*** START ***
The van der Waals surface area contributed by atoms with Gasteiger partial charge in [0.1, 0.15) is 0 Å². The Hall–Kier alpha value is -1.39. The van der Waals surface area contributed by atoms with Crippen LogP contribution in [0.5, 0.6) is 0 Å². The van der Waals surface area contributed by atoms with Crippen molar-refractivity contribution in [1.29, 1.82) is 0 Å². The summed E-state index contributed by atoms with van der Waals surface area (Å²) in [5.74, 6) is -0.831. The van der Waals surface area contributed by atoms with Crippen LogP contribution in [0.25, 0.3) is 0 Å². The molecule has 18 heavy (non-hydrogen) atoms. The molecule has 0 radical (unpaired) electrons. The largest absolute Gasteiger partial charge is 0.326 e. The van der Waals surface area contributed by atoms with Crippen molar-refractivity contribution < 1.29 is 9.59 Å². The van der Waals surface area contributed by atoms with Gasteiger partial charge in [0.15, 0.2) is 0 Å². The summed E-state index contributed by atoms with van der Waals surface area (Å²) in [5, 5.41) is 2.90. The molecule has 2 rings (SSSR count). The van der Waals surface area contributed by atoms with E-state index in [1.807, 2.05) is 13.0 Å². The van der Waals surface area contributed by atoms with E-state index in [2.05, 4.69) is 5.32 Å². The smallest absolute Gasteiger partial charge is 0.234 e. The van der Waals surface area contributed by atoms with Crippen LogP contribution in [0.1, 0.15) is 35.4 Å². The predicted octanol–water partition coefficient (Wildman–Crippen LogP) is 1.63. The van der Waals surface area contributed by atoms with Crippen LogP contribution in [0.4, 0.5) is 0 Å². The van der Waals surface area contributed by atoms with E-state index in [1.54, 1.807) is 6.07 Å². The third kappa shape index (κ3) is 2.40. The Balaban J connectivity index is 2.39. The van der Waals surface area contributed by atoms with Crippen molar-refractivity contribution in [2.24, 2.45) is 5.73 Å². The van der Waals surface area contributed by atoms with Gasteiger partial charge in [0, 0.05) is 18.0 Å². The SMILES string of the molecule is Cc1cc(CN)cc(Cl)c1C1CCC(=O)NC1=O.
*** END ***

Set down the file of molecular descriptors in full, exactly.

The van der Waals surface area contributed by atoms with Gasteiger partial charge in [0.1, 0.15) is 0 Å². The Hall–Kier alpha value is -1.39. The van der Waals surface area contributed by atoms with Crippen LogP contribution in [0.5, 0.6) is 0 Å². The van der Waals surface area contributed by atoms with Crippen molar-refractivity contribution in [1.29, 1.82) is 0 Å². The summed E-state index contributed by atoms with van der Waals surface area (Å²) in [5.74, 6) is -0.831. The van der Waals surface area contributed by atoms with Crippen LogP contribution in [0.25, 0.3) is 0 Å². The molecule has 18 heavy (non-hydrogen) atoms. The molecule has 0 radical (unpaired) electrons. The largest absolute Gasteiger partial charge is 0.326 e. The van der Waals surface area contributed by atoms with Crippen molar-refractivity contribution < 1.29 is 9.59 Å². The van der Waals surface area contributed by atoms with Gasteiger partial charge in [0.15, 0.2) is 0 Å². The summed E-state index contributed by atoms with van der Waals surface area (Å²) in [5, 5.41) is 2.90. The molecule has 2 rings (SSSR count). The van der Waals surface area contributed by atoms with E-state index in [1.807, 2.05) is 13.0 Å². The van der Waals surface area contributed by atoms with E-state index in [2.05, 4.69) is 5.32 Å². The smallest absolute Gasteiger partial charge is 0.234 e. The van der Waals surface area contributed by atoms with Crippen LogP contribution in [0.1, 0.15) is 35.4 Å². The predicted octanol–water partition coefficient (Wildman–Crippen LogP) is 1.63. The van der Waals surface area contributed by atoms with Crippen LogP contribution in [0.4, 0.5) is 0 Å². The van der Waals surface area contributed by atoms with E-state index in [1.54, 1.807) is 6.07 Å². The third kappa shape index (κ3) is 2.40. The Balaban J connectivity index is 2.39. The van der Waals surface area contributed by atoms with Crippen molar-refractivity contribution in [2.24, 2.45) is 5.73 Å². The van der Waals surface area contributed by atoms with Gasteiger partial charge in [0, 0.05) is 18.0 Å². The SMILES string of the molecule is Cc1cc(CN)cc(Cl)c1C1CCC(=O)NC1=O.